Daryle Lambert Blog: Paintings of the Great Outdoors Can Have Great Value
Daryle Lambert’s 31 Club Blog:
Today’s Photo: Lynn Bogue Hunt, “Blue-Fin Tuna” sold for $126,000 at Copley Fine Art Auction.
I’ve talked about the value of some fishing lures and their boxes in a past Blog at the main blog site at www.31corp.com as well as duck decoys and some that have sold for over $1,000,000. But, today I want to expose you to an area of the Fine Art Market that isn’t so closely followed, and that is hunting and fishing paintings – or sporting paintings.
These types of paintings are commanding higher and higher prices with each auction. It seems that the market simply can’t get enough of these paintings to satisfy the would be buyers. The great thing about sporting paintings is that they appeal to several markets, and these markets bid against each one another to purchase the better pieces. First you have the outdoor sportsmen that love the sport, and then there are the collectors of individual artist’s works. I would be remiss if I didn’t mention the collectors who just like paintings of the great outdoors.
I could list some of the greatest artist in the world that have painted hunting and fishing scenes, but I thought I would share some with you that might not come to mind quickly.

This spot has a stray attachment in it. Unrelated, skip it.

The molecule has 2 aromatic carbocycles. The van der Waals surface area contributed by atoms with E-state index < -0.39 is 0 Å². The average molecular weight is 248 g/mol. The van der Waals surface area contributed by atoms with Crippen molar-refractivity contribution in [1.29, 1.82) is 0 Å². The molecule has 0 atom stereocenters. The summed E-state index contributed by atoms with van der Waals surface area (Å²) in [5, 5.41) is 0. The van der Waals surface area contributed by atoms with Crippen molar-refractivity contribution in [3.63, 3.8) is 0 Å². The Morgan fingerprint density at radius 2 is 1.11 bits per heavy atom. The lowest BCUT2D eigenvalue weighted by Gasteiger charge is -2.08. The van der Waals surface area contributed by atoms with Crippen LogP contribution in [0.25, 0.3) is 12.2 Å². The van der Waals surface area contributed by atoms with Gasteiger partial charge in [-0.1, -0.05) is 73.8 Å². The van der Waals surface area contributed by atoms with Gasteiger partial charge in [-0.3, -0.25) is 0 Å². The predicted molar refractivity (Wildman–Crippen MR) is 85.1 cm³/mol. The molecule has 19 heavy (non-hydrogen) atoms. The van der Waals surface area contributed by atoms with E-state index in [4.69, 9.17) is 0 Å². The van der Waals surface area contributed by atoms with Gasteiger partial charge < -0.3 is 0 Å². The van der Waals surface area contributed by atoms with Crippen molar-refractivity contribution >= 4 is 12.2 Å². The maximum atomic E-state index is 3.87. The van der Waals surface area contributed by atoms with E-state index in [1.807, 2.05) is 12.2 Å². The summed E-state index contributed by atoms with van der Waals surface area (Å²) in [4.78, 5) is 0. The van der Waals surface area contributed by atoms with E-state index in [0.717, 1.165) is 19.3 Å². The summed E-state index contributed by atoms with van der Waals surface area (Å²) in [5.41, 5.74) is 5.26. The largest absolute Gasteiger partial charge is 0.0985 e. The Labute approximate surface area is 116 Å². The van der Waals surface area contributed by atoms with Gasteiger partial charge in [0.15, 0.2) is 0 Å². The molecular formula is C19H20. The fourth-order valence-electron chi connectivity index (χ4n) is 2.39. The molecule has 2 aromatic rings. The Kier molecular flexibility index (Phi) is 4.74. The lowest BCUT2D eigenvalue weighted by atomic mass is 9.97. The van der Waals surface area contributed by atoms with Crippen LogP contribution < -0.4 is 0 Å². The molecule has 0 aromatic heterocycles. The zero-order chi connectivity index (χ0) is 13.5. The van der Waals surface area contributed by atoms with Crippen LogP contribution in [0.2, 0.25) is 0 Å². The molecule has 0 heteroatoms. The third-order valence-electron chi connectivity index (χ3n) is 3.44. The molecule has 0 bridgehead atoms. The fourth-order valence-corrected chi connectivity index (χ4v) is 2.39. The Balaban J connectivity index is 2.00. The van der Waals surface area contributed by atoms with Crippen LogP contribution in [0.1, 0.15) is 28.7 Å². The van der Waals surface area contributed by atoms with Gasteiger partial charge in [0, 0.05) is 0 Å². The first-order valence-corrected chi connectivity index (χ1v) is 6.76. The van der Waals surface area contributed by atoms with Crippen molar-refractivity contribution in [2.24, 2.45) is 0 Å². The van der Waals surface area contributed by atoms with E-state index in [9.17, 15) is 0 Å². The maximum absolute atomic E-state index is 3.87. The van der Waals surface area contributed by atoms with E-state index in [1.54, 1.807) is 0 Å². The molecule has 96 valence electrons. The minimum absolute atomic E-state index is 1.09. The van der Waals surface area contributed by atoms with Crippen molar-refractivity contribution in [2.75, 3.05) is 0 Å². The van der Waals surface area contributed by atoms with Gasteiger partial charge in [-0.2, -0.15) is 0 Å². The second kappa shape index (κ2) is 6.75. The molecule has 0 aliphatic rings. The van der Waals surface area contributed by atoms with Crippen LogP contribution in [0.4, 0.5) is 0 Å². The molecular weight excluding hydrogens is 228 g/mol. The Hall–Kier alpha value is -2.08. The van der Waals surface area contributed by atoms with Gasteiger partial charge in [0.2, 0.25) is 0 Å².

Alexander Pope’s,”Hunters Still Life” sold for $187,000. Or how about the $143,750 a buyer paid at Cobb’s Auction for Philip Russell Goodwin’s, “Unexpected Game” in 2002. Let’s not leave out Lynn Bogue Hunt and his painting called “Bluefin Tuna” that crossed the auction block for $126,000, after having been estimated to bring in between $15,000-20,000. These artists aren’t household names, and you might run across one of their paintings some day. I did, and it was a painting by Frederick Morgan I sold for $115,000.
To my surprise, often watercolors in the hunting and fishing paintings seem to bring as much as the oils. Frank Benson’s watercolor “Gulls at Sea” brought $153,500, while Aiden Lassell Ripley’s watercolor painting titled “Rising Woodcocks” was hammered at $41,400. I think you will find that these are very favorable prices in the watercolor market.
Some have ask why I give examples of paintings that sell for so much money when they think their chances of ever finding a painting that will bring them the large bucks is unlikely. The reason is that I personally know so many people that have done just that, so why couldn’t it be you?
Don’t ever assume a picture on the wall is a print. Be sure to examine any hunting or fishing pictures very closely. Today there are so many watercolors in these fields that the supply is almost endless and these valuable watercolors can very easily be passed over as prints.
The hunters will soon be in the fields and the fishermen on the lakes, but the money is on peoples walls, so keep a keen eye out for these paintings.
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